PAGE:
INTERVIEW: Why insurgency persists in Nigeria’s North-east — British Activist

Graham Weeks, a Septuagenarian Englishman
Graham Weeks, a Septuagenarian Englishman

Graham Weeks, a Septuagenarian Englishman in this interview with PREMIUM TIMES reveals why his passion is seeing an end to the traumatising insurgency ravaging the North-east. The pharmacist turned activist has continued to push for the return of the abducted Chibok and Dapchi schoolgirls in far away Britain. In this interview, he mulls the cause of the insurgency and possible solutions to end the bloodletting.


PREMIUM TIMES: Tell us a bit about yourself

Weeks: I an a 72 years old Englishman from Yorkshire. I graduated from the University of London, School of Pharmacy in 1967. I studied Theology and Missions at All Nations Christian College 1967-69.

In 1970, I came to Vom Christian Hospital in the then Benue-Plateau State to be a pharmacist there. My wife was pregnant with the first of our four children, the eldest three were born at Vom.

In 1971 we studied Hausa in Kano. On my return to the hospital, I was hospital chaplain as well as pharmacist. In 1974-5 we lived in Borno, south of Gwoza where I was principal of the Bible School training local evangelists and supervising Nigerians from the Plateau working as missionaries in Borno, especially in the Gwoza hills where the people had before colonisation, a safe haven from Kanuri jihad.

Then we lived in Plateau at Langang, Daffo and Jos. My main work was translating Christian books into Hausa and training church leaders to use these in Theoliogcal Education by Extension. I travelled all over Plateau State.

By the time we left in 1982, our Church of Christ in Nations had the largest such programme in the world with over 2000 students. I was ordained in this church in 1977. From 1980 I was in charge of the church’s Hausa School teaching the language to expatriates new to the country. I worked with a Hausa colleague who was a convert from Islam.

In all my time in Nigeria it was a country at peace with no threat to personal safety. There was little civil disturbance due to Islam and we were on leave in England during the Maitatsine troubles. Before we left Nigeria in 1982 I was also working with a Yoruba Christian in Kano importing, wholesaling and retailing Christian books.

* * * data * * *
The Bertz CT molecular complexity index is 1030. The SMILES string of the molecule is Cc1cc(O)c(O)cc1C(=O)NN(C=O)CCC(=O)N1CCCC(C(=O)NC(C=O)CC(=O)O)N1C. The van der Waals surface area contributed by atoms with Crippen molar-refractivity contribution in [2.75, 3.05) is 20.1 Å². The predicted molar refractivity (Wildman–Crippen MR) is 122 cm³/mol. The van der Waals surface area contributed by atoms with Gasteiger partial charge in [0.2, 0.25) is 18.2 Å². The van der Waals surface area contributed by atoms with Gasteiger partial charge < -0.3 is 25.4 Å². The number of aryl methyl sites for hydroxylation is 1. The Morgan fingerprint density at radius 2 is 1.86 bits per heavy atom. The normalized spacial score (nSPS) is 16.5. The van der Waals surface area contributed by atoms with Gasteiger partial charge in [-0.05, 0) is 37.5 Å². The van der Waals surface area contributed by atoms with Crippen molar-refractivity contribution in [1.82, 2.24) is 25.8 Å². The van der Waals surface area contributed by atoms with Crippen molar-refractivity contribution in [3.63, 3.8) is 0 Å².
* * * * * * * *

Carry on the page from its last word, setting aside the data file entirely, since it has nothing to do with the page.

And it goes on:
PREMIUM TIMES: Then after that?

Weeks: Returning to England we lived in London. I returned to my profession of pharmacy and served as an elder of our church, International Presbyterian Church, Ealing. From 1986 I became involved in local politics because the local government was promoting the social acceptability of homosexuality – aka gay rights.

This led to me joining the Conservative Party and IN 1990 -98 I was an elected a councillor of the London Borough of Ealing. This was done as unpaid spare time work. My speciality was social services. After I lost my seat on the council in 1998, I resigned from the Conservative Part as they no longer opposed homosexuality as they had done under Lady Thatcher.

I have preached regularly at the Heathrow Immigration Removal Centre for the last eight years, where my ‘captive congregation of detainees’ are mainly African, the majority being from the south of Nigeria. I have retired from community pharmacy for six years. I have been married 49 years and have six grandchildren.

PREMIUM TIMES: How will you assess the insurgency that has ravaged Nigeria in the past few years?

Weeks: Let’s go back a bit. In 1900, the colonisation of Northern Nigeria by the British brought Pax Brittanica. Jihad and slave raiding stopped. The British ruled the north with a handful of expatriate colonial officers by indirect rule through the Emirs.

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This consolidated Muslim rule in some areas that were not Muslim like the south of Bauchi State. It enabled the peaceful spread of Islam. Christian missions were prohibited from the North except in areas like the Plateau which had resisted the Fulani jihad.